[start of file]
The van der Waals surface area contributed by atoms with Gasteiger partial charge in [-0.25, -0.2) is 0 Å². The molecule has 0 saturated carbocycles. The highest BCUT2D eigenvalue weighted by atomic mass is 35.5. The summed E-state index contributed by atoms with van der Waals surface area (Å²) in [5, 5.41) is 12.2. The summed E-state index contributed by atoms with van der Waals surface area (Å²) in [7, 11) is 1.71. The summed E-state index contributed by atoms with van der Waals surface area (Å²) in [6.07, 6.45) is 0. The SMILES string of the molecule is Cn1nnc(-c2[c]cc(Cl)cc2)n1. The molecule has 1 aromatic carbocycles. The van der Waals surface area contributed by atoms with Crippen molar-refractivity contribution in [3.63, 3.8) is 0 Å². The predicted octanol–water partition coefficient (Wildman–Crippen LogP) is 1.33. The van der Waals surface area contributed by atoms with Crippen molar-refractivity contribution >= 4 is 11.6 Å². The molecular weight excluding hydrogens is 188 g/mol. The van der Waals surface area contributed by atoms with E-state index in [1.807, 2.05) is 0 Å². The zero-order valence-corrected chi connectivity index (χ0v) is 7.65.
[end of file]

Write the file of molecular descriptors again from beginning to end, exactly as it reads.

The van der Waals surface area contributed by atoms with Gasteiger partial charge in [-0.25, -0.2) is 0 Å². The molecule has 0 saturated carbocycles. The highest BCUT2D eigenvalue weighted by atomic mass is 35.5. The summed E-state index contributed by atoms with van der Waals surface area (Å²) in [5, 5.41) is 12.2. The summed E-state index contributed by atoms with van der Waals surface area (Å²) in [7, 11) is 1.71. The summed E-state index contributed by atoms with van der Waals surface area (Å²) in [6.07, 6.45) is 0. The SMILES string of the molecule is Cn1nnc(-c2[c]cc(Cl)cc2)n1. The molecule has 1 aromatic carbocycles. The van der Waals surface area contributed by atoms with Crippen molar-refractivity contribution in [3.63, 3.8) is 0 Å². The predicted octanol–water partition coefficient (Wildman–Crippen LogP) is 1.33. The van der Waals surface area contributed by atoms with Crippen molar-refractivity contribution >= 4 is 11.6 Å². The molecular weight excluding hydrogens is 188 g/mol. The van der Waals surface area contributed by atoms with E-state index in [1.807, 2.05) is 0 Å². The zero-order valence-corrected chi connectivity index (χ0v) is 7.65.